Published on in Cyber Security

Data breaches are inevitable for almost every organisation, regardless of sector, and they are increasing in both regularity and size.

When these breaches cost large firms between £600,000 and £1.15m and small firms £65,000-£115,000 every year, the importance of cyber insurance is clear.

While cyber insurance is nothing new, demand is certainly increasing. Earlier this year Lloyds of London announced a 50% increase in cyber insurance sales during the first three months of 2015 compared to the same period last year.

This is likely due to high-profile security breaches dominating the news agenda over the past 18 months. With 100 global financial institutions falling victim to one of the largest ever cybercrimes – when it was uncovered a Russian gang could have stolen up to £650m – companies are seeking better protection.

But while investing in cyber insurance is a positive step towards reducing the impact of a data breach, it is only one part of a range of security measures organisations need to take.

Cyber insurance does not prevent the attack – it picks up some of the fallout costs associated with it.

For cyber insurance to be effective and affordable, a company must have a clear understanding of its security architecture and what it requires.

Proactive steps therefore need to be taken before the cyber insurance policy is in place:

  1. A “cyber hygiene” overhaul – Otherwise your policy will cost a fortune and may be void anyway. Begin by reviewing your existing IT infrastructure, which will help identify services that need to be controlled, users that need to be managed and systems that need to be patched. A cyber hygiene checkup should be scheduled routinely to cover the most common flaws in data security.
  2. Know your security architecture – A lack of understanding can result in voiding your policy. You need to know the risks faced by different business functions and departments. From there, you can identify the appropriate security controls to protect each part of your business.
  3. Monitor and respond – Continuous risk management underpins all security processes. You must constantly monitor your estate and the threat landscape. Learn from past mistakes and assess how your security architecture can evolve in light of these incidents. With this insight, plan how to recover after an incident – not just a short-term financial recovery, but how you will continue your business.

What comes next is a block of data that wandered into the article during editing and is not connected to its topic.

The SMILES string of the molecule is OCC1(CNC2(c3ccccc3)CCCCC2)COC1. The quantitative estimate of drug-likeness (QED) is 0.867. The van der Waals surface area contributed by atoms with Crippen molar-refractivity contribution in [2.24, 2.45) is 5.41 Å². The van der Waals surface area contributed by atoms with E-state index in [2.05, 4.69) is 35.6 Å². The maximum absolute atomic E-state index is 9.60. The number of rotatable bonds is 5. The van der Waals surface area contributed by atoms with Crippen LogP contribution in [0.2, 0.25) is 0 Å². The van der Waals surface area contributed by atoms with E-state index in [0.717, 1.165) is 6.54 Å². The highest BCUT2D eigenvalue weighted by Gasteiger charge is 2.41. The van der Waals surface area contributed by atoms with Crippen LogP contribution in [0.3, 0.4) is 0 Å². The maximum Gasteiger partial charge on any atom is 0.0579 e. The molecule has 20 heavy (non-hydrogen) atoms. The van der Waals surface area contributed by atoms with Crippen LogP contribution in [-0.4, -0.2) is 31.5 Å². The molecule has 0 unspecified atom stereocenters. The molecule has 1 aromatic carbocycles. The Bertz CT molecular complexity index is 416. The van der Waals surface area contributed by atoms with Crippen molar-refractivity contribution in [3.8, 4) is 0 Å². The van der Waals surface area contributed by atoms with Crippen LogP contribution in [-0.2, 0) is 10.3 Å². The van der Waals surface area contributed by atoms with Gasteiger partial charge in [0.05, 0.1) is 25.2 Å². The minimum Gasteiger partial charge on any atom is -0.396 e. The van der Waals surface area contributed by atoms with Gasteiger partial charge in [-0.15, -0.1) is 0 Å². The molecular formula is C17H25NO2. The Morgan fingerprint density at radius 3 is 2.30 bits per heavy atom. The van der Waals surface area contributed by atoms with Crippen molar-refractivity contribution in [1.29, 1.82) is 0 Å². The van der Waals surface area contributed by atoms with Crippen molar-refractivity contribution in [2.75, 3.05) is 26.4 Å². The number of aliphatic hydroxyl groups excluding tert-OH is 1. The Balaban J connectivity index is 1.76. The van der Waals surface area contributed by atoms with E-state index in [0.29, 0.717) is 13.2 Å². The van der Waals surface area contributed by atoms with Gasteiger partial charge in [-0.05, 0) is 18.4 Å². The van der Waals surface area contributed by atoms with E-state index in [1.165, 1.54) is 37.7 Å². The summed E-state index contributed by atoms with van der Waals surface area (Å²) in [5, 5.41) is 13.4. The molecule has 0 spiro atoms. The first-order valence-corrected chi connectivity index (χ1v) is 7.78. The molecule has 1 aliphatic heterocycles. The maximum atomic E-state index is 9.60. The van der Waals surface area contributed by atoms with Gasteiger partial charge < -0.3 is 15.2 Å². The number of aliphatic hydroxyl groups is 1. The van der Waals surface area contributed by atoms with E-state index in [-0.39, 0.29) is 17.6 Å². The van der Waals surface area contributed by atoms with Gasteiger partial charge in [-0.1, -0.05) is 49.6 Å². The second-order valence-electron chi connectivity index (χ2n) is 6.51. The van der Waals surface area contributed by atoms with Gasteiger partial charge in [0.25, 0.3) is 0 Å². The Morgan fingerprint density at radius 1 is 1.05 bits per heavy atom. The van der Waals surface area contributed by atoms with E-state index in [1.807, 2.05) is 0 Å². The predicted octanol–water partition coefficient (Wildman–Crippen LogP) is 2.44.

4. Make employees part of the solution – Security should be embedded in company culture by outlining clear succinct policies. However, not only do employees need to play by the rules, they also need to be the eyes and ears on the ground – remaining vigilant to any suspicious behavior and reporting incidents.
  5. Plan to recover – No matter how secure you think your business is, breaches and attacks will happen. Put in a place a solid plan so that you and your employees understand how to detect, contain and recover from a security incident.

Once these internal matters have been attended to, a decision can be made on investing in cyber insurance.

Insurance helps mitigate some of the financial impact, but organisations need to be proactive in understanding their security architecture and checking its relevance in the context of today’s threats.

Put simply, security threats scale with increasing digitisation of a business. To succeed, businesses need to take more initiative so they can stay ahead of threats rather than respond to them.

For more business insight into the challenges around security, visit our website.


John Alcock

John Alcock

Head of Security Strategy and Assurance services in UK & Ireland at Fujitsu
John Alcock

Leave a Reply

Your email address will not be published. Required fields are marked *